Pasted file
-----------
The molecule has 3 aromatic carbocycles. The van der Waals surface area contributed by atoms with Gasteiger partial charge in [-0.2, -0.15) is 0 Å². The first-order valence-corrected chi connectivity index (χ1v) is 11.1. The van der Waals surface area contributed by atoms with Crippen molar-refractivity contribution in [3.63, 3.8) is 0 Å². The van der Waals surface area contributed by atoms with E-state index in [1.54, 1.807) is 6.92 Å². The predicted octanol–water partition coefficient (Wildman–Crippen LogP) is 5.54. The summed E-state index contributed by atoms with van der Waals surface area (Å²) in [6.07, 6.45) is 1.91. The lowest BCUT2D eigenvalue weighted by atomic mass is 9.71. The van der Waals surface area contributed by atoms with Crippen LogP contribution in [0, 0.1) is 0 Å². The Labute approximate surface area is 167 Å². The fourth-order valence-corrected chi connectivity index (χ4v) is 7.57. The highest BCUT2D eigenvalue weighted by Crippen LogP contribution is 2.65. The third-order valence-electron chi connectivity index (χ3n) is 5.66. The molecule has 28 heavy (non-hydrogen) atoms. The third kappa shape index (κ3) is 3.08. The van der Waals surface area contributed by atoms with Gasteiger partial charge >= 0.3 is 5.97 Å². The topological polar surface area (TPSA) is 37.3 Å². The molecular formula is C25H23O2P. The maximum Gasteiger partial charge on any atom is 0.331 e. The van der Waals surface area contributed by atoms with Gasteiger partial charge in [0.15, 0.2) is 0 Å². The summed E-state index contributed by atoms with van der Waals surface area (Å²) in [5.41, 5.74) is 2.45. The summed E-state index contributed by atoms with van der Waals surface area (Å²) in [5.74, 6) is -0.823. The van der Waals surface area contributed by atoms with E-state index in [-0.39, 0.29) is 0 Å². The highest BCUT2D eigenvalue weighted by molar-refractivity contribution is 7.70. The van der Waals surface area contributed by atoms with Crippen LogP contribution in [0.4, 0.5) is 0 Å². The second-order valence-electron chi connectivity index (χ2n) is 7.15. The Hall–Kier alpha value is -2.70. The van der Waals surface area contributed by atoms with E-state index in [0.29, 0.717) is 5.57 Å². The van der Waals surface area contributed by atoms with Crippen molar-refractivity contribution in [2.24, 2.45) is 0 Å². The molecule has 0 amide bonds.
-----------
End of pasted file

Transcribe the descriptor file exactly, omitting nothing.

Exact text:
The molecule has 3 aromatic carbocycles. The van der Waals surface area contributed by atoms with Gasteiger partial charge in [-0.2, -0.15) is 0 Å². The first-order valence-corrected chi connectivity index (χ1v) is 11.1. The van der Waals surface area contributed by atoms with Crippen molar-refractivity contribution in [3.63, 3.8) is 0 Å². The van der Waals surface area contributed by atoms with E-state index in [1.54, 1.807) is 6.92 Å². The predicted octanol–water partition coefficient (Wildman–Crippen LogP) is 5.54. The summed E-state index contributed by atoms with van der Waals surface area (Å²) in [6.07, 6.45) is 1.91. The lowest BCUT2D eigenvalue weighted by atomic mass is 9.71. The van der Waals surface area contributed by atoms with Crippen LogP contribution in [0, 0.1) is 0 Å². The Labute approximate surface area is 167 Å². The fourth-order valence-corrected chi connectivity index (χ4v) is 7.57. The highest BCUT2D eigenvalue weighted by Crippen LogP contribution is 2.65. The third-order valence-electron chi connectivity index (χ3n) is 5.66. The molecule has 28 heavy (non-hydrogen) atoms. The third kappa shape index (κ3) is 3.08. The van der Waals surface area contributed by atoms with Gasteiger partial charge >= 0.3 is 5.97 Å². The topological polar surface area (TPSA) is 37.3 Å². The molecular formula is C25H23O2P. The maximum Gasteiger partial charge on any atom is 0.331 e. The van der Waals surface area contributed by atoms with Gasteiger partial charge in [0.15, 0.2) is 0 Å². The summed E-state index contributed by atoms with van der Waals surface area (Å²) in [5.41, 5.74) is 2.45. The summed E-state index contributed by atoms with van der Waals surface area (Å²) in [5.74, 6) is -0.823. The van der Waals surface area contributed by atoms with E-state index in [-0.39, 0.29) is 0 Å². The highest BCUT2D eigenvalue weighted by molar-refractivity contribution is 7.70. The van der Waals surface area contributed by atoms with Crippen LogP contribution in [0.4, 0.5) is 0 Å². The second-order valence-electron chi connectivity index (χ2n) is 7.15. The Hall–Kier alpha value is -2.70. The van der Waals surface area contributed by atoms with E-state index in [0.29, 0.717) is 5.57 Å². The van der Waals surface area contributed by atoms with Crippen molar-refractivity contribution in [2.24, 2.45) is 0 Å². The molecule has 0 amide bonds.